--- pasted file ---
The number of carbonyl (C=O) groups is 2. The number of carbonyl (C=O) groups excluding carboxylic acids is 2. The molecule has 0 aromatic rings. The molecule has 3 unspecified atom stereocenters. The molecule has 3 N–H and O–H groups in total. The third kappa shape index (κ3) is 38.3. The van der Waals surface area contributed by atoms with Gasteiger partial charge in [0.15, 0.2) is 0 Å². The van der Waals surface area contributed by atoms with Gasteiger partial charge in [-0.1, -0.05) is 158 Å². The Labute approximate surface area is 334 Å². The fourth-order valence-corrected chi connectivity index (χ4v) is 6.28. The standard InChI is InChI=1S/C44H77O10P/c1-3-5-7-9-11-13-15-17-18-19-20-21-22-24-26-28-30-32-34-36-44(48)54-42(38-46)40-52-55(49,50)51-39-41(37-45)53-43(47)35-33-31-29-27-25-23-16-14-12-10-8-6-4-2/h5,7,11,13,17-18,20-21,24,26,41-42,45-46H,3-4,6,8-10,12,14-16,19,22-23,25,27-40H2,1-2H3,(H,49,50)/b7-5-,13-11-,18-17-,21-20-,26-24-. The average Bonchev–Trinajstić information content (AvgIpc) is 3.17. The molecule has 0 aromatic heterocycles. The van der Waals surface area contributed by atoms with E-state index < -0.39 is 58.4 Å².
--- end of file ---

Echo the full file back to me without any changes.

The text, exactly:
The number of carbonyl (C=O) groups is 2. The number of carbonyl (C=O) groups excluding carboxylic acids is 2. The molecule has 0 aromatic rings. The molecule has 3 unspecified atom stereocenters. The molecule has 3 N–H and O–H groups in total. The third kappa shape index (κ3) is 38.3. The van der Waals surface area contributed by atoms with Gasteiger partial charge in [0.15, 0.2) is 0 Å². The van der Waals surface area contributed by atoms with Gasteiger partial charge in [-0.1, -0.05) is 158 Å². The Labute approximate surface area is 334 Å². The fourth-order valence-corrected chi connectivity index (χ4v) is 6.28. The standard InChI is InChI=1S/C44H77O10P/c1-3-5-7-9-11-13-15-17-18-19-20-21-22-24-26-28-30-32-34-36-44(48)54-42(38-46)40-52-55(49,50)51-39-41(37-45)53-43(47)35-33-31-29-27-25-23-16-14-12-10-8-6-4-2/h5,7,11,13,17-18,20-21,24,26,41-42,45-46H,3-4,6,8-10,12,14-16,19,22-23,25,27-40H2,1-2H3,(H,49,50)/b7-5-,13-11-,18-17-,21-20-,26-24-. The average Bonchev–Trinajstić information content (AvgIpc) is 3.17. The molecule has 0 aromatic heterocycles. The van der Waals surface area contributed by atoms with E-state index < -0.39 is 58.4 Å².